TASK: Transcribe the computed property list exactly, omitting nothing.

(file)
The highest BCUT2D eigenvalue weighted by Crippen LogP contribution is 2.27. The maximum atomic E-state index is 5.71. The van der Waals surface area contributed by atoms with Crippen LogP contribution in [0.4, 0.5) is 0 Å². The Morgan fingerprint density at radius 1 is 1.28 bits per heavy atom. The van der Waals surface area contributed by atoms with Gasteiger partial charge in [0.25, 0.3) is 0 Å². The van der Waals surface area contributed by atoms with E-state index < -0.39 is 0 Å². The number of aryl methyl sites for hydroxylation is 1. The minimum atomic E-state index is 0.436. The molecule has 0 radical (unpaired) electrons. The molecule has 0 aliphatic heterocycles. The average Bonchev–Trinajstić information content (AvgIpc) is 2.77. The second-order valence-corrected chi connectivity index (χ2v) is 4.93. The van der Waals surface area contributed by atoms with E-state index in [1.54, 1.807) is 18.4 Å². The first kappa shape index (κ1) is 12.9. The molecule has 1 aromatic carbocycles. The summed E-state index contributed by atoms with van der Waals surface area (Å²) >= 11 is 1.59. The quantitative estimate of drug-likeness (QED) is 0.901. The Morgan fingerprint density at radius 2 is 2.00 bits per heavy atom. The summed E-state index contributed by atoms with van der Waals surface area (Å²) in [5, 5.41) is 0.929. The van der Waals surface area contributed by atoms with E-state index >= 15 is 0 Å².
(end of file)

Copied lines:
The highest BCUT2D eigenvalue weighted by Crippen LogP contribution is 2.27. The maximum atomic E-state index is 5.71. The van der Waals surface area contributed by atoms with Crippen LogP contribution in [0.4, 0.5) is 0 Å². The Morgan fingerprint density at radius 1 is 1.28 bits per heavy atom. The van der Waals surface area contributed by atoms with Gasteiger partial charge in [0.25, 0.3) is 0 Å². The van der Waals surface area contributed by atoms with E-state index < -0.39 is 0 Å². The number of aryl methyl sites for hydroxylation is 1. The minimum atomic E-state index is 0.436. The molecule has 0 radical (unpaired) electrons. The molecule has 0 aliphatic heterocycles. The average Bonchev–Trinajstić information content (AvgIpc) is 2.77. The second-order valence-corrected chi connectivity index (χ2v) is 4.93. The van der Waals surface area contributed by atoms with E-state index in [1.54, 1.807) is 18.4 Å². The first kappa shape index (κ1) is 12.9. The molecule has 1 aromatic carbocycles. The summed E-state index contributed by atoms with van der Waals surface area (Å²) >= 11 is 1.59. The quantitative estimate of drug-likeness (QED) is 0.901. The Morgan fingerprint density at radius 2 is 2.00 bits per heavy atom. The summed E-state index contributed by atoms with van der Waals surface area (Å²) in [5, 5.41) is 0.929. The van der Waals surface area contributed by atoms with E-state index >= 15 is 0 Å².